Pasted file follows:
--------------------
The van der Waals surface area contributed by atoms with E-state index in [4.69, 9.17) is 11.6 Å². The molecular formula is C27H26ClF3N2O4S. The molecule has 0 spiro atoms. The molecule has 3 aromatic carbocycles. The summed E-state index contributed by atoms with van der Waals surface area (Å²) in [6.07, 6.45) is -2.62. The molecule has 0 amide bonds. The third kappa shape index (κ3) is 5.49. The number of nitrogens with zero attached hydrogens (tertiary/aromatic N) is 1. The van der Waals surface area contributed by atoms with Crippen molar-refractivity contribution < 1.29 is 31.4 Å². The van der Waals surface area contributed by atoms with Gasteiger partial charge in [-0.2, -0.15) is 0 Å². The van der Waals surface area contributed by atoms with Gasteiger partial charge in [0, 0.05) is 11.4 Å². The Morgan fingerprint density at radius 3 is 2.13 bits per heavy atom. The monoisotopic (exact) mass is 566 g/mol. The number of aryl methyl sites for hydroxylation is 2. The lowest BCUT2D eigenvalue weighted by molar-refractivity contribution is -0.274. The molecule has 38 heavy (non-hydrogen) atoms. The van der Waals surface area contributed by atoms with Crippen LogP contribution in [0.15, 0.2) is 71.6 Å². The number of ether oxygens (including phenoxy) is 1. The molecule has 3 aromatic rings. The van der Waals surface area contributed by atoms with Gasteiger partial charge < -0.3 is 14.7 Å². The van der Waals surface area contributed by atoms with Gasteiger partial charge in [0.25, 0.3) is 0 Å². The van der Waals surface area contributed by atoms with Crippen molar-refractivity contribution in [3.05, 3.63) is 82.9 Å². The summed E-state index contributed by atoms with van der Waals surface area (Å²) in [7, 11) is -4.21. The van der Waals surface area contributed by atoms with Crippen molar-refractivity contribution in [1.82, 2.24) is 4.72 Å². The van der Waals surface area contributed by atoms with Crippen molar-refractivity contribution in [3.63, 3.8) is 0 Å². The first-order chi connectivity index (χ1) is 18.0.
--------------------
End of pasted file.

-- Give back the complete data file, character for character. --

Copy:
The van der Waals surface area contributed by atoms with E-state index in [4.69, 9.17) is 11.6 Å². The molecular formula is C27H26ClF3N2O4S. The molecule has 0 spiro atoms. The molecule has 3 aromatic carbocycles. The summed E-state index contributed by atoms with van der Waals surface area (Å²) in [6.07, 6.45) is -2.62. The molecule has 0 amide bonds. The third kappa shape index (κ3) is 5.49. The number of nitrogens with zero attached hydrogens (tertiary/aromatic N) is 1. The van der Waals surface area contributed by atoms with Crippen molar-refractivity contribution < 1.29 is 31.4 Å². The van der Waals surface area contributed by atoms with Gasteiger partial charge in [-0.2, -0.15) is 0 Å². The van der Waals surface area contributed by atoms with Gasteiger partial charge in [0, 0.05) is 11.4 Å². The Morgan fingerprint density at radius 3 is 2.13 bits per heavy atom. The monoisotopic (exact) mass is 566 g/mol. The number of aryl methyl sites for hydroxylation is 2. The lowest BCUT2D eigenvalue weighted by molar-refractivity contribution is -0.274. The molecule has 38 heavy (non-hydrogen) atoms. The van der Waals surface area contributed by atoms with Crippen LogP contribution in [0.15, 0.2) is 71.6 Å². The number of ether oxygens (including phenoxy) is 1. The molecule has 3 aromatic rings. The van der Waals surface area contributed by atoms with Gasteiger partial charge < -0.3 is 14.7 Å². The van der Waals surface area contributed by atoms with Gasteiger partial charge in [0.25, 0.3) is 0 Å². The van der Waals surface area contributed by atoms with Crippen molar-refractivity contribution in [3.05, 3.63) is 82.9 Å². The summed E-state index contributed by atoms with van der Waals surface area (Å²) in [7, 11) is -4.21. The van der Waals surface area contributed by atoms with Crippen molar-refractivity contribution in [1.82, 2.24) is 4.72 Å². The van der Waals surface area contributed by atoms with Crippen molar-refractivity contribution in [3.63, 3.8) is 0 Å². The first-order chi connectivity index (χ1) is 18.0.